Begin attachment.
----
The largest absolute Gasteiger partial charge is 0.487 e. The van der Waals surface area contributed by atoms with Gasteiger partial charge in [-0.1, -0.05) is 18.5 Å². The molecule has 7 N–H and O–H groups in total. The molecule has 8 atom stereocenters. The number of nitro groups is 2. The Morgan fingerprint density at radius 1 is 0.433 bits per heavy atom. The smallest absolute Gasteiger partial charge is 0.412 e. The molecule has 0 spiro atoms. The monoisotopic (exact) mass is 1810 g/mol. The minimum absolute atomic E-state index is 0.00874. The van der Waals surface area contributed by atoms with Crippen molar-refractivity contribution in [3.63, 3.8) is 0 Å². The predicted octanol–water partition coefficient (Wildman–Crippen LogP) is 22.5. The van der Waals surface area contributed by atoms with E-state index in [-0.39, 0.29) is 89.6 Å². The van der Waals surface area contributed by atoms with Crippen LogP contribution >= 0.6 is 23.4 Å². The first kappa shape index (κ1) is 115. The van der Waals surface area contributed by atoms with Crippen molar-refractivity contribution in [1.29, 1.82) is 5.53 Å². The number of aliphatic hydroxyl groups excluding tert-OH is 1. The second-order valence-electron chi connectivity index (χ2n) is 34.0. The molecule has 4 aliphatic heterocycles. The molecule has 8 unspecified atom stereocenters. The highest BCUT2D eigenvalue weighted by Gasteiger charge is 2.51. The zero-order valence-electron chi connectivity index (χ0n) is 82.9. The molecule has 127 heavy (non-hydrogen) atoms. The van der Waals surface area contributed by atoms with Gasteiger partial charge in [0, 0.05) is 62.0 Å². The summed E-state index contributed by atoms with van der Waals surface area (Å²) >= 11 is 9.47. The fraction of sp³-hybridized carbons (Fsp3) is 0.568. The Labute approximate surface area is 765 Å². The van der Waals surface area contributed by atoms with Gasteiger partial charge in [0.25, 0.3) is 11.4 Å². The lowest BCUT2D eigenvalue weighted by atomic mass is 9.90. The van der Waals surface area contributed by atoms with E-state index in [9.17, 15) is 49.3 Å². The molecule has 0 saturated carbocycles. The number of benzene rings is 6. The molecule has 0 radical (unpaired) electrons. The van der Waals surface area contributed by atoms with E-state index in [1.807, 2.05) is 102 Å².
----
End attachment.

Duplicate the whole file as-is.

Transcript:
The largest absolute Gasteiger partial charge is 0.487 e. The van der Waals surface area contributed by atoms with Gasteiger partial charge in [-0.1, -0.05) is 18.5 Å². The molecule has 7 N–H and O–H groups in total. The molecule has 8 atom stereocenters. The number of nitro groups is 2. The Morgan fingerprint density at radius 1 is 0.433 bits per heavy atom. The smallest absolute Gasteiger partial charge is 0.412 e. The molecule has 0 spiro atoms. The monoisotopic (exact) mass is 1810 g/mol. The minimum absolute atomic E-state index is 0.00874. The van der Waals surface area contributed by atoms with Crippen molar-refractivity contribution in [3.63, 3.8) is 0 Å². The predicted octanol–water partition coefficient (Wildman–Crippen LogP) is 22.5. The van der Waals surface area contributed by atoms with E-state index in [-0.39, 0.29) is 89.6 Å². The van der Waals surface area contributed by atoms with Crippen LogP contribution >= 0.6 is 23.4 Å². The first kappa shape index (κ1) is 115. The van der Waals surface area contributed by atoms with Crippen molar-refractivity contribution in [1.29, 1.82) is 5.53 Å². The number of aliphatic hydroxyl groups excluding tert-OH is 1. The second-order valence-electron chi connectivity index (χ2n) is 34.0. The molecule has 4 aliphatic heterocycles. The molecule has 8 unspecified atom stereocenters. The highest BCUT2D eigenvalue weighted by Gasteiger charge is 2.51. The zero-order valence-electron chi connectivity index (χ0n) is 82.9. The molecule has 127 heavy (non-hydrogen) atoms. The van der Waals surface area contributed by atoms with Gasteiger partial charge in [0, 0.05) is 62.0 Å². The summed E-state index contributed by atoms with van der Waals surface area (Å²) >= 11 is 9.47. The fraction of sp³-hybridized carbons (Fsp3) is 0.568. The Labute approximate surface area is 765 Å². The van der Waals surface area contributed by atoms with Gasteiger partial charge in [0.25, 0.3) is 11.4 Å². The lowest BCUT2D eigenvalue weighted by atomic mass is 9.90. The van der Waals surface area contributed by atoms with E-state index in [9.17, 15) is 49.3 Å². The molecule has 0 saturated carbocycles. The number of benzene rings is 6. The molecule has 0 radical (unpaired) electrons. The van der Waals surface area contributed by atoms with E-state index in [1.807, 2.05) is 102 Å².